reader request

Abraham Woodhull and Anna Strong Revisited

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Greetings, TURNcoats new and old – abeanna1and a special welcome to the scores of new spy-curious readers that found this site after binge-watching Season 1 on Netflix!  The hardest part about finishing a good TV show binge is waiting for new episodes to start airing again — but thankfully, you won’t have long to wait.  The two hour premiere of TURN Season 2 airs in less than a week from today!

Thanks in no small part to TURN’s debut on Netflix, I’ve recently received an avalanche of queries (either through the ‘Ask a Question’ feature, via Twitter, or via search engine click-throughs) about the historical accuracy of the on-screen romance between Abraham Woodhull and Anna Strong.  For obvious reasons, it’s one of the most frequently-asked questions surrounding the show.  Now, we did feature a short discussion about Abe and Anna last season, but it was tacked onto the end of a much longer blog post, which means it’s easy for new readers to miss.  And given the amount of questions we’ve received on this single topic, it seems like readers are hungry for more details than a simple “Nope, didn’t happen.”  Ask and ye shall receive! (No, really, go ahead and ask us a question!  The submit feature had some issues during the off season, but those should be fixed now. Ask away!)

A whole lot of “shipping” going on

Not to be confused, of course, with Shippen (although there will definitely be a whole lot of Shippen going on in Season 2, according to AMC).

urbandictionaryshipping

For readers who many be unfamiliar with the latest in internet slang, I refer you to the definition above. In the context of TURN, “shipping” is an especially appropriate term to use for Abraham Woodhull and Anna Smith Strong, because their forceful on-screen romance is completely lacking any basis whatsoever in historical fact.

(For the record, I’ve tried to find some kind of proper “ship” name for Abe and Anna, but just can’t make it work. Neither “Abeanna” or “Annabe” has a lot of staying power, and if I start dropping references to “WoodStrong” all over the place, the internet is definitely going to get the wrong impression about this blog.)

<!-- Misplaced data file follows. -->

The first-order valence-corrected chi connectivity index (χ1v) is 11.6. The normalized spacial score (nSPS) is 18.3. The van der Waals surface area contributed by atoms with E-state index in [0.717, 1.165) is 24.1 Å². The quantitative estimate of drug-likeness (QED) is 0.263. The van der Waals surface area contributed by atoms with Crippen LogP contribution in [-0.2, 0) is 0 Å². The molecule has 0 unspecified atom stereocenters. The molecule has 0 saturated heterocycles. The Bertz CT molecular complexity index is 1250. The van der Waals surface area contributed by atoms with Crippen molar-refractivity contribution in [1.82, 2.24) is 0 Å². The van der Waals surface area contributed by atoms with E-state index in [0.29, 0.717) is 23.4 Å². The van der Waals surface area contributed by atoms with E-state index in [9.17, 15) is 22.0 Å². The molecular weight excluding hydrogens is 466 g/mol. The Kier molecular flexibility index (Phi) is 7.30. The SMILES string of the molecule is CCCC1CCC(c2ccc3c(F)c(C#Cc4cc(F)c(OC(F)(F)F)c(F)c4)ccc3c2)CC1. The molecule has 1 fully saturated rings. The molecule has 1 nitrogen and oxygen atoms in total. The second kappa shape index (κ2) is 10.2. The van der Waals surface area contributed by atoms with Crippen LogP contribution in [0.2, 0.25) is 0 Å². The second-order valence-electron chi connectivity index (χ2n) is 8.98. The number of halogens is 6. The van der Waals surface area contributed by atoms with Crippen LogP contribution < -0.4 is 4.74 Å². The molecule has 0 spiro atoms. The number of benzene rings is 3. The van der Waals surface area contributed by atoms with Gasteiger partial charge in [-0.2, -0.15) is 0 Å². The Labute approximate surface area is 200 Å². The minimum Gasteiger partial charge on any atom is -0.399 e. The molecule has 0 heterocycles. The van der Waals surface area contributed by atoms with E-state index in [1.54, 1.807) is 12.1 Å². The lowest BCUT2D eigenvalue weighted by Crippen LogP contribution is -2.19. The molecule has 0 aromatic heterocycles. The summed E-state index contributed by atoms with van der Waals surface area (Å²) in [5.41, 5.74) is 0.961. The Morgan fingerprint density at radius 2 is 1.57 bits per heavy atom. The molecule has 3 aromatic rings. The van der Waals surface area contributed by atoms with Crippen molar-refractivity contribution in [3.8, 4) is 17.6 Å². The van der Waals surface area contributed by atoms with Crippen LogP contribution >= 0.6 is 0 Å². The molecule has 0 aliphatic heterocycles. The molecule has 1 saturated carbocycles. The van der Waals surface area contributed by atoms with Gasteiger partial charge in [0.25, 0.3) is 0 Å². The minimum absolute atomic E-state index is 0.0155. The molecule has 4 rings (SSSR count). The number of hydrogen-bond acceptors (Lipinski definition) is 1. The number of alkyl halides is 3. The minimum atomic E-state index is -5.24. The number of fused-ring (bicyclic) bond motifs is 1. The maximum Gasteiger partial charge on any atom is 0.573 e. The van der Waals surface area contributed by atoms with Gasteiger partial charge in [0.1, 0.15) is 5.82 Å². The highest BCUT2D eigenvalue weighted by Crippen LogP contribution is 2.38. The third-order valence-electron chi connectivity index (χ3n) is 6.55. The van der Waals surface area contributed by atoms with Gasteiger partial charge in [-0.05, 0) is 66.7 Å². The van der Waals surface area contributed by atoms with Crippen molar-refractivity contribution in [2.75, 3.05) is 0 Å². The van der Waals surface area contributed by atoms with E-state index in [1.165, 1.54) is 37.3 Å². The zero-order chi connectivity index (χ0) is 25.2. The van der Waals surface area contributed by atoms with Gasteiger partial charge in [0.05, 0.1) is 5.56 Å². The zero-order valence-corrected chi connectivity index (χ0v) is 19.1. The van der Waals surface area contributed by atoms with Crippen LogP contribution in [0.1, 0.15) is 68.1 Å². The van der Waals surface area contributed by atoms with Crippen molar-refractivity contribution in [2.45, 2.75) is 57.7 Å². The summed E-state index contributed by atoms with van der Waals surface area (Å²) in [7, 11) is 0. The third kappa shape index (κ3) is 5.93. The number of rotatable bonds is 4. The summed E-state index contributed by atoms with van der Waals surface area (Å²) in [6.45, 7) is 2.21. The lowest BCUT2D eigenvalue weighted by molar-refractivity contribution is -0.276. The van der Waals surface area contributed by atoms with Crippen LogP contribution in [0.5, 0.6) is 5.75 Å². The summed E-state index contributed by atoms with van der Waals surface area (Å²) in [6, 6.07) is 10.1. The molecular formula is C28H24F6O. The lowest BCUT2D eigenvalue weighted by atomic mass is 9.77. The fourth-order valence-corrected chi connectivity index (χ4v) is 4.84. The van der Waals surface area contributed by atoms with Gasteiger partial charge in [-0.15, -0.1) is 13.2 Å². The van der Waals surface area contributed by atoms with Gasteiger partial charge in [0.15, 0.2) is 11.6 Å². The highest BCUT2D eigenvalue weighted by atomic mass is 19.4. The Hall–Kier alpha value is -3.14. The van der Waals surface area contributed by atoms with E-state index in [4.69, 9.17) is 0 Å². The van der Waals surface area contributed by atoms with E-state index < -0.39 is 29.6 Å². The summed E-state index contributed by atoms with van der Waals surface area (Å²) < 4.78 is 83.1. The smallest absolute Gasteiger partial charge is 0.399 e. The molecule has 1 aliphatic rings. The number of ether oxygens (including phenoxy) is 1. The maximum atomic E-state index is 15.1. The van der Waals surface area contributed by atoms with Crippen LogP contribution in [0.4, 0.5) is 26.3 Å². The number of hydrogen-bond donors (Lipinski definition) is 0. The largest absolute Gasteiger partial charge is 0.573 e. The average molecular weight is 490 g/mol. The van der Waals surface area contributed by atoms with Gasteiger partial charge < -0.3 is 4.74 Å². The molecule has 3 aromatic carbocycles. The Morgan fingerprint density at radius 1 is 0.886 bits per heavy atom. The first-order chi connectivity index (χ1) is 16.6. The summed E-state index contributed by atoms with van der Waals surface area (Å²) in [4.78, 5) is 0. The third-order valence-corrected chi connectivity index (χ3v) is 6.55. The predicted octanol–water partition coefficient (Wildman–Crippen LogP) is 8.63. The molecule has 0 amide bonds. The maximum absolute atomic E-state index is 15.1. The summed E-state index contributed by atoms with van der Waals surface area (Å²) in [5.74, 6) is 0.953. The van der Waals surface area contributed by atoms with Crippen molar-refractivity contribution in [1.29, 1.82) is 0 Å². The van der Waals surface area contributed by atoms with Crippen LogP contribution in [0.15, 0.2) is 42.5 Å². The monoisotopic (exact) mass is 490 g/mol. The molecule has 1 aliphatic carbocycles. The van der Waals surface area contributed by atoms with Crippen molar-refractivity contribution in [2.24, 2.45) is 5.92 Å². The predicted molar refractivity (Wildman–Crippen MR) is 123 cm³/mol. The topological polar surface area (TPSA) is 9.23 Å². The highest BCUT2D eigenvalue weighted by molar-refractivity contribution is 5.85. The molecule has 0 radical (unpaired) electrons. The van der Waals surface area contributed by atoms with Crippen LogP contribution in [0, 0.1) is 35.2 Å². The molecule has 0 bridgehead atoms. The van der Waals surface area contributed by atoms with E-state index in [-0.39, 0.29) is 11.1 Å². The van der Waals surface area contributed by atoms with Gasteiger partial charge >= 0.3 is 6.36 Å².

So, in the TURN universe (which really does read like historical fanfiction, now that you mention it), both the TV show and TURN Origins comic (pictured below) claim that Abe and Anna, roughly the same age, grew up together as neighbors and best friends in the village of Setauket.  But even that simple description of their childhood background is misleading. A little basic biographical information should help set the record straight. (Nearly all of the genealogical info cited in this post is freely accessible by searching longislandsurnames.com.)

Anna Strong 101: A Primer

Let’s start by addressing the simple premise above. Yes, both Abe and Anna were Setauket born and raised – but in reality, Anna was ten years Abraham’s senior. Born on 14 April 1740, she would have just turned 35 years old when the first shots of the Revolutionary War were fired at Lexington and Concord in 1775. (Interestingly enough, Heather Lind – the actress who plays Anna Strong – is currently 32 years old, making her pretty close to the age of the historical Anna at the beginning of the war.)

Anna married Selah Strong, another Setauket native, in November of 1760, when she was 20 and he was a month away from his 23rd birthday. Abraham Woodhull was only ten years old at the time. (While the Woodhull family likely participated in the wedding festivities, I doubt little Abe had much to drink that day, even after taking colonial America’s lax attitudes toward alcohol consumption into consideration.) Needless to say, there was never any kind of engagement or betrothal between Abraham Woodhull and Anna Smith. Anna was happily married and the mother to a handful of children before Abe even hit puberty. In fact, by the time the historical Culper Ring began its operations in 1778 (two years later than the fictional date of 1776 given in TURN), Anna had given birth to seven children, and would have yet one more before the war’s end. (And just in case you had any doubts about where Anna and Selah’s historical loyalties lay, check out some of the names they gave their children!)

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Admittedly, for a 38 year old mother of seven, Anna looks AMAZING.

Abraham Woodhull: Single, Married, or “It’s Complicated”?

Next, let’s examine Abraham’s side of the equation. Obviously there’s no historical evidence for any kind of romantic attraction between him and Anna – but in addition to that, in TURN he is a not-so-happily married man with a young son. We’ve already pointed out in previous posts (and the Historical Timeline) that Abraham Woodhull didn’t marry until 1784, after the conclusion of the war. (Nor did he ever have a son OR an older brother named Thomas, but we’ve already covered that, too.) In the alternate universe of TURN, the fact that Abraham and Anna are married makes their affair even more dramatic, naturally. But prematurely “marrying off” Abe cancels out one of the most interesting and significant common factors between most members of the Culper Ring: their bachelorhood.